Bat­tle lines hold firm at global whaling huddle

Kuwait Times - - HEALTH & SCIENCE -

POR­TOROZ: Pro- and anti-whaling na­tions dug in their heels at a key meet­ing yes­ter­day where Ja­pan sought to lift a 30-yearold mora­to­rium on com­mer­cial hunts while oth­ers pushed for a sanc­tu­ary in the At­lantic. Meet­ing host Slove­nia urged com­pro­mise for the ma­jes­tic marine mam­mals’ sake, but member states of the In­ter­na­tional Whaling Com­mis­sion (IWC) cleaved al­most im­me­di­ately into his­toric fac­tions.

“The mora­to­rium on com­mer­cial whaling should and could be lifted on a stockby-stock ba­sis based on sound sci­en­tific ev­i­dence,” Ja­pan in­sisted in a writ­ten sub­mis­sion. The com­mis­sion’s own ad­vi­sory sci­en­tific com­mit­tee “has con­firmed that cer­tain stocks of whale species are re­cov­ered”, which im­plies the mora­to­rium is out­dated, it ar­gued. Ja­pan’s yearly whale hunt, which it says is car­ried out in the name of sci­ence, is a re­cur­ring and deeply di­vi­sive is­sue at the 88-member IWC’s bi­en­nial gath­er­ings.

The or­ga­ni­za­tion’s 66th meet­ing, sched­uled to run un­til Fri­day, opened in the Adri­atic re­sort of Por­toroz yes­ter­day. Sci­en­tific hunts are ex­empt un­der the IWC’s 1986 mora­to­rium, but crit­ics in­sist Ja­pan abuses the pro­vi­sion for com­mer­cial catches. The meat ends up on su­per­mar­ket shelves and in restau­rants, in line with an IWC stip­u­la­tion that whales taken for sci­ence must be eaten. “It is a loop­hole that the IWC never an­tic­i­pated be­ing rou­tinely ex­ploited by a coun­try in or­der to kill whales for profit, but that is pre­cisely what Ja­pan has been do­ing since 1987 to kill more than 15,000 whales,” said Kitty Block of con­ser­va­tion group Hu­mane So­ci­ety In­ter­na­tional. The In­ter­na­tional Court of Jus­tice ruled in 2014 that Ja­pan was abus­ing the sci­en­tific ex­emp­tion. Tokyo can­celled its 2014/15 hunt, only to re­sume it the fol­low­ing year, killing an es­ti­mated 300-plus an­i­mals. New Zealand and Aus­tralia are ask­ing the IWC to in­tro­duce strin­gent re­views for sci­en­tific whaling projects. “It is clear that Ja­pan’s stated re­search ob­jec­tives can be met us­ing non-lethal means and we urge Ja­pan to cease its lethal prac­tices,” reads a doc­u­ment sub­mit­ted by New Zealand.

The Nether­lands, on be­half of the Euro­pean Union, “strongly sup­port main­tain­ing the mora­to­rium on com­mer­cial whaling and in­vite coun­tries that con­tinue com­mer­cial or other whaling ac­tiv­i­ties to con­sider ceas­ing them.” Be­sides Ja­pan and com­mu­ni­ties which re­ceived abo­rig­i­nal whaling li­cences from the IWC, Nor­way and Ice­land con­duct com­mer­cial hunts, hav­ing sub­mit­ted ob­jec­tions to the mora­to­rium.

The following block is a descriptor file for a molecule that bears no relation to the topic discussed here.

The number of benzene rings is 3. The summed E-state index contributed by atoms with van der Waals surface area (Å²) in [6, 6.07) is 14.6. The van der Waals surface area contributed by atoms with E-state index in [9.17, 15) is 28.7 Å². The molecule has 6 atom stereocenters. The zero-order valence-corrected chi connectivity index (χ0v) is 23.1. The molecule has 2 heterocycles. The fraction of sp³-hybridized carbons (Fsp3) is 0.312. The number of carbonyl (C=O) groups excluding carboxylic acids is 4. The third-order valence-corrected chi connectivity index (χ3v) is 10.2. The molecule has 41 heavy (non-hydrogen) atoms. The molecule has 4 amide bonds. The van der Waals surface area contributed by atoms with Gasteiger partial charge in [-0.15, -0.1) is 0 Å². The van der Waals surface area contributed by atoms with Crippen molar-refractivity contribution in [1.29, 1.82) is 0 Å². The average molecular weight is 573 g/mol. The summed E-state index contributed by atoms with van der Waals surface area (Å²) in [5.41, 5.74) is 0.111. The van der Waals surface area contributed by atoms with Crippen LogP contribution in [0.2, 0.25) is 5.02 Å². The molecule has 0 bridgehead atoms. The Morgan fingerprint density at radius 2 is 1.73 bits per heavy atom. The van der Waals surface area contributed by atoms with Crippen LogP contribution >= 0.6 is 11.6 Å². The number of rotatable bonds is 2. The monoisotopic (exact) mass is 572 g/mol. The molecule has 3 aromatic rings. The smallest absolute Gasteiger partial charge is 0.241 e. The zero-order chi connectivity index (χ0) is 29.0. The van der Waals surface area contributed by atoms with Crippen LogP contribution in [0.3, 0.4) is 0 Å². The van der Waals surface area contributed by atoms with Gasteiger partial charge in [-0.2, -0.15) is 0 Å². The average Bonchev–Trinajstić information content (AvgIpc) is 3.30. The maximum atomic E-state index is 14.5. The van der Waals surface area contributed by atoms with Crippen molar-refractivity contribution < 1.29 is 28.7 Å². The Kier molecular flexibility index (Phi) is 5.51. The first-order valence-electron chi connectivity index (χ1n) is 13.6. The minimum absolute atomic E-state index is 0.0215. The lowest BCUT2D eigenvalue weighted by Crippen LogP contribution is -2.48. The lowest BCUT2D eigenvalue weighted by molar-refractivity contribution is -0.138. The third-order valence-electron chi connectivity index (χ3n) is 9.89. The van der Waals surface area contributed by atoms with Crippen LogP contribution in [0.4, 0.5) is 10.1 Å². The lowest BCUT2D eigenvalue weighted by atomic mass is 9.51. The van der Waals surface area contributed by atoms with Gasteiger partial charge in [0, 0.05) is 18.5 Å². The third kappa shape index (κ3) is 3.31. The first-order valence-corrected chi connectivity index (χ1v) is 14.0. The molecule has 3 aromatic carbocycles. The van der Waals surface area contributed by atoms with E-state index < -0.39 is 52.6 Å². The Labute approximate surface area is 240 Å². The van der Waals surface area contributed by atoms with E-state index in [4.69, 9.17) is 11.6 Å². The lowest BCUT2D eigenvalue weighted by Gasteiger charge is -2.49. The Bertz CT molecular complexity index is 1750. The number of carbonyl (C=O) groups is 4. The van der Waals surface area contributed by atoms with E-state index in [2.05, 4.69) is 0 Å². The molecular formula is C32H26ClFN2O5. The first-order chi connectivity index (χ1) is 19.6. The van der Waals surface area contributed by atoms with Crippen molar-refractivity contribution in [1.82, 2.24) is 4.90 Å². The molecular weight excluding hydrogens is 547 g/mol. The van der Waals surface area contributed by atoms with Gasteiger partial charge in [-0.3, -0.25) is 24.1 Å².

Give back their en­vi­ron­ment

Ja­pan, for its part, op­poses the cre­ation of a South At­lantic whale sanc­tu­ary, a pro­posal of Ar­gentina, Brazil, Gabon, South Africa and Uruguay which car­ries the back­ing of the Euro­pean Union and oth­ers. Tokyo’s com­mis­sioner to the IWC, Joji Mor­ishita, high­lighted the in­tractabil­ity of the di­vide. “One side... is sup­port­ing the to­tal pro­tec­tion of whales un­der any cir­cum­stances, no kill, no one whale should be killed,” he told jour­nal­ists at the meet­ing.

The other, “like Ja­pan, is sup­port­ing sus­tain­able uti­liza­tion of marine liv­ing re­sources in­clud­ing whales,” he said. “These po­si­tions are so... fun­da­men­tally dif­fer­ent and that is caus­ing the dif­fi­cul­ties or stale­mate or dead­lock of this or­ga­ni­za­tion. Un­less we ad­dress this is­sue in some man­ner we will just be re­peat­ing the same thing, meet­ing af­ter meet­ing.” Ja­pan, Nor­way and Ice­land are tra­di­tion­ally in their own cor­ner at the bi­en­nial IWC meet­ings, which seek to bal­ance is­sues of na­tional sovereignty, sub­sis­tence rights and cul­ture, with con­ser­va­tion of Earth’s nat­u­ral bounty.

This year’s meet­ing marks the 70th an­niver­sary of the com­mis­sion’s found­ing, and the 30th birth­day of the mora­to­rium es­ti­mated to have pre­vented the killing of tens-even hun­dreds-of thou­sands of whales. Con­ser­va­tion­ists say whales still face a mul­ti­tude of per­ils, from hunters and ship strikes to get­ting snared in fish­ing gear and pol­lu­tion. “(...) It is in the in­ter­ests of all of us to give back to the cetaceans their liv­ing en­vi­ron­ment,” Slovene En­vi­ron­ment Min­is­ter Irena Ma­j­cen urged del­e­gates. “This is some­thing that should unite us.” — AFP

POR­TOROZ: Pro­tes­tors hold up a plac­ard read­ing ‘It’s time to take whale meat off the menu’ as they demon­strate in front of the venue for the 66th In­ter­na­tional Whaling Com­mis­sion (IWC) meet­ing. — AFP

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